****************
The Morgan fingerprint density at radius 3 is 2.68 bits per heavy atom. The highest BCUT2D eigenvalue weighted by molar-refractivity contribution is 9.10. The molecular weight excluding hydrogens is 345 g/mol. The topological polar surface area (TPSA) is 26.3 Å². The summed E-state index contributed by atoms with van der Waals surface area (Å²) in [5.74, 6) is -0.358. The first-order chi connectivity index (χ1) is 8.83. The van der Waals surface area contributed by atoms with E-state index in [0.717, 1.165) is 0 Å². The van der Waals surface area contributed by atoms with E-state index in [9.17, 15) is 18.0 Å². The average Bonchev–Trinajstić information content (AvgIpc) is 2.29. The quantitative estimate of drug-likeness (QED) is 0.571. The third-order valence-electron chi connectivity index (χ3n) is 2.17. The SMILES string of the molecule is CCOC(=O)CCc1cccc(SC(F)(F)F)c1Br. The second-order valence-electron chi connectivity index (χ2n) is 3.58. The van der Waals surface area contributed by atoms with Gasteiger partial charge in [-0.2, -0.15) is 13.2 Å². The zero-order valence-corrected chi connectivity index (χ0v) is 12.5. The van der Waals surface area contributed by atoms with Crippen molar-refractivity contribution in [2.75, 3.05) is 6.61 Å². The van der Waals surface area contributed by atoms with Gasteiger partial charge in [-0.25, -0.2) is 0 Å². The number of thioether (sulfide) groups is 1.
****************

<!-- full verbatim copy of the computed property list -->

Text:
The Morgan fingerprint density at radius 3 is 2.68 bits per heavy atom. The highest BCUT2D eigenvalue weighted by molar-refractivity contribution is 9.10. The molecular weight excluding hydrogens is 345 g/mol. The topological polar surface area (TPSA) is 26.3 Å². The summed E-state index contributed by atoms with van der Waals surface area (Å²) in [5.74, 6) is -0.358. The first-order chi connectivity index (χ1) is 8.83. The van der Waals surface area contributed by atoms with E-state index in [0.717, 1.165) is 0 Å². The van der Waals surface area contributed by atoms with E-state index in [9.17, 15) is 18.0 Å². The average Bonchev–Trinajstić information content (AvgIpc) is 2.29. The quantitative estimate of drug-likeness (QED) is 0.571. The third-order valence-electron chi connectivity index (χ3n) is 2.17. The SMILES string of the molecule is CCOC(=O)CCc1cccc(SC(F)(F)F)c1Br. The second-order valence-electron chi connectivity index (χ2n) is 3.58. The van der Waals surface area contributed by atoms with Gasteiger partial charge in [-0.2, -0.15) is 13.2 Å². The zero-order valence-corrected chi connectivity index (χ0v) is 12.5. The van der Waals surface area contributed by atoms with Crippen molar-refractivity contribution in [2.75, 3.05) is 6.61 Å². The van der Waals surface area contributed by atoms with Gasteiger partial charge in [-0.25, -0.2) is 0 Å². The number of thioether (sulfide) groups is 1.